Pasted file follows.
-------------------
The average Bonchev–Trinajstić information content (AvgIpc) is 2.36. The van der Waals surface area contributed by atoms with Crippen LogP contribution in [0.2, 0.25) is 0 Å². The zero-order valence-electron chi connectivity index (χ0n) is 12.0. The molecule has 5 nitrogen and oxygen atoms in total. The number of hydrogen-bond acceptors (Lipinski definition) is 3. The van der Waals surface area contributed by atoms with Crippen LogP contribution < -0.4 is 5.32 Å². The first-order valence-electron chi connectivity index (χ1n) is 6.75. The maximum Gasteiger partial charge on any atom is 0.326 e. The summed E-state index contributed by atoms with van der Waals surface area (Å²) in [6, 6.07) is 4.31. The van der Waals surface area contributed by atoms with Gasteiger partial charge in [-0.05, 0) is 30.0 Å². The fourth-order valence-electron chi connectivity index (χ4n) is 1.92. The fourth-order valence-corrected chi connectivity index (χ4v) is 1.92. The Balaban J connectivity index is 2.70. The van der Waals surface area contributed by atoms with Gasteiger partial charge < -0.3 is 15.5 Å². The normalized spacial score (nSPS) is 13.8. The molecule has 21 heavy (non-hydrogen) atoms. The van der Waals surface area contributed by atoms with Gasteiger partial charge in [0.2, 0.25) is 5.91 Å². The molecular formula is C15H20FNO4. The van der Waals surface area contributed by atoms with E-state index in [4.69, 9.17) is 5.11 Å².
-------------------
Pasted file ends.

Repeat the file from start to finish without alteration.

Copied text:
The average Bonchev–Trinajstić information content (AvgIpc) is 2.36. The van der Waals surface area contributed by atoms with Crippen LogP contribution in [0.2, 0.25) is 0 Å². The zero-order valence-electron chi connectivity index (χ0n) is 12.0. The molecule has 5 nitrogen and oxygen atoms in total. The number of hydrogen-bond acceptors (Lipinski definition) is 3. The van der Waals surface area contributed by atoms with Crippen LogP contribution < -0.4 is 5.32 Å². The first-order valence-electron chi connectivity index (χ1n) is 6.75. The maximum Gasteiger partial charge on any atom is 0.326 e. The summed E-state index contributed by atoms with van der Waals surface area (Å²) in [6, 6.07) is 4.31. The van der Waals surface area contributed by atoms with Gasteiger partial charge in [-0.05, 0) is 30.0 Å². The fourth-order valence-electron chi connectivity index (χ4n) is 1.92. The fourth-order valence-corrected chi connectivity index (χ4v) is 1.92. The Balaban J connectivity index is 2.70. The van der Waals surface area contributed by atoms with Gasteiger partial charge < -0.3 is 15.5 Å². The normalized spacial score (nSPS) is 13.8. The molecule has 21 heavy (non-hydrogen) atoms. The van der Waals surface area contributed by atoms with Gasteiger partial charge in [0.2, 0.25) is 5.91 Å². The molecular formula is C15H20FNO4. The van der Waals surface area contributed by atoms with E-state index in [4.69, 9.17) is 5.11 Å².